Formed in London in 1988 via Colchester, Essex, Blur (initially called ‘Seymour’) started on the lower rungs of the gig circuit. Within a year they had signed to Food Records and released their debut single, She’s So High (1990), which snuck into the Top 50 of the UK chart.
The infectious There’s No Other Way reached #8 in the spring of 1991, despite its deployment of orthodox guitars in a market dominated by electronic technology. This success was further validated when their first album, Leisure (1991), entered the UK charts at #2 a mere two years after the band had formed.
Released on 10 May 1993 as a response to grunge, their second album Modern Life Is Rubbish showcased Blur’s new aesthetic – an evocation of modern British life that formed the template for their next three albums. Behind a sleeve depicting a Mallard locomotive, Damon Albarn sang about being lost on the Westway, Sunday roasts and shopping in Portobello Road market.
Blur’s third album, Parklife (1994), was a perfect balance of brash pop (Girls and Boys, Tracy Jacks) and melancholic ballads (To The End). The album – released less than three weeks after Kurt Cobain‘s suicide – became Britpop‘s rallying cry.
Their fourth album The Great Escape (1995) paid homage to the English tradition of music-hall pop, as exemplified by The Kinks, Ian Dury and Madness, who all combined wry, observational lyrics about everyday life with a tragicomic pathos.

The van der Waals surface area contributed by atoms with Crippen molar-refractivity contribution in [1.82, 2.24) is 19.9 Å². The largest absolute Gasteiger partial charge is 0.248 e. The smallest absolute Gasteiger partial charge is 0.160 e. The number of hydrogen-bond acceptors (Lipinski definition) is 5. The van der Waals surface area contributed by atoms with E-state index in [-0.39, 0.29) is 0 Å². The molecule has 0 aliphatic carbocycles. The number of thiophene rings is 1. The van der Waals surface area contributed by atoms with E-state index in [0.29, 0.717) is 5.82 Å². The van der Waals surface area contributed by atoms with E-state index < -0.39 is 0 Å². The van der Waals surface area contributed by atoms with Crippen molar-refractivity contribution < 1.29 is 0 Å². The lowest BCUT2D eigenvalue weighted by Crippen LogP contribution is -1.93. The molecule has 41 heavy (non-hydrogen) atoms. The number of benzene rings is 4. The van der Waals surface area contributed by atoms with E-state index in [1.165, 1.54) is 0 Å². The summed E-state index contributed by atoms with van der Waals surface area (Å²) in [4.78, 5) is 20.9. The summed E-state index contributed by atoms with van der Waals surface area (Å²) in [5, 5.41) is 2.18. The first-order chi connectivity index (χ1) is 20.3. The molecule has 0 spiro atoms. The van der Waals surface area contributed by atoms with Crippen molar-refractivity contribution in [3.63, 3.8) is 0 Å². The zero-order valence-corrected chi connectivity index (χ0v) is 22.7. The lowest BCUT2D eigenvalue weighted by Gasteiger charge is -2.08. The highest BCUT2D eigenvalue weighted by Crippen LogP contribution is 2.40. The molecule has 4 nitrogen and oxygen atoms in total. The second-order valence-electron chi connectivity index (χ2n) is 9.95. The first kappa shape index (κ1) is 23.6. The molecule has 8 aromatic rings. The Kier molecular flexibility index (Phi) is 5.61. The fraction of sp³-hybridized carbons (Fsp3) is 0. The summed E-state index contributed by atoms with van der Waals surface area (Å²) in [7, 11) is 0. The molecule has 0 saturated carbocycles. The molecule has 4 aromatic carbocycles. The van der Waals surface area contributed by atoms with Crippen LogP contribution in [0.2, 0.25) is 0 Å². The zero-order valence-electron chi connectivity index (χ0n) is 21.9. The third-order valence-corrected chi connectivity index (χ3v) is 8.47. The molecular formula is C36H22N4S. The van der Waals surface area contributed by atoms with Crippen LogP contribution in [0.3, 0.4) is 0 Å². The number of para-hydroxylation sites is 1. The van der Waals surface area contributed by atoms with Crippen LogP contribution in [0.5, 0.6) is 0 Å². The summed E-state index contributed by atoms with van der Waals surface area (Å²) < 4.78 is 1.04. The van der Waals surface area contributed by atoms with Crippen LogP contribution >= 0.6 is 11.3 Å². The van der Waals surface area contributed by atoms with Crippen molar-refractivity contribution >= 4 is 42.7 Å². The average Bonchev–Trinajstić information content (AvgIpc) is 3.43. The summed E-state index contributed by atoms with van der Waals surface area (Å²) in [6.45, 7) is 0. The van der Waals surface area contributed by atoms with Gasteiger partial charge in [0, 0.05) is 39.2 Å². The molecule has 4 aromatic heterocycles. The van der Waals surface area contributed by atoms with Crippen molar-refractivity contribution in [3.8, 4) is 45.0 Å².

Singer and wordsmith Damon Albarn had attended drama school, and appropriately most Blur songs were like miniature satirical plays. The Great Escape was full of third-person vignettes that caricatured English stereotypes, such as Ernold Same – a brief sketch about a conformist commuter crushed by soul-numbing routine.
Country House – the single that beat Oasis to the UK #1 spot – is about a city gent who retreats from the urban rat race. Mocking a name-dropping poseur, Charmless Man echoes the heavy-handed satire of The Kinks‘ Dedicated Follower of Fashion, while Top Man is a punning portrait of a womanising thug who’s “naughty by nature/shooting guns on the High Street of Love”.
Despite flashes of wit, there was a condescending detachment and lack of compassion to Albarn’s writing that made his characters hollow and two-dimensional. The singer’s bogus Cockney accent – where “cold sweat” was pronounced “cow swah” – and his perpetual sneering tone, also became irritating with prolonged exposure.
1997’s Blur found the band leaving Britpop far behind to explore more experimental terrain like Beetlebum and Essex Dogs. There was, though, the small matter of Song 2 – a two-minute ‘throwaway’ that finally broke the band in America. Written to spoof grunge, it became their biggest song . . .
With 13 (1999) the band pushed even further into denser and more cerebral musical territory. Many of the songs on the album found Albarn baring his soul about his recent split from Justine Frischmann, while Coxon’s relationship with the band was becoming increasingly fractious.
Blur finally imploded during their 2003 sessions for their final studio album, Think Tank. The LP was recorded in the wake of the success of Albarn’s side project (experimental cartoon hip-hop band Gorillaz). Graham Coxon quit the band early in the sessions.
The group headlined Glastonbury in 2009 – nearly a decade since the original line-up last appeared on stage together, and with successive gigs up to 2013 – including one at the end of the 2012 London Olympic Games – all the rifts seem to have been healed and the door to future musical happiness appears to have been left wide open.
Vocals, guitar, keyboards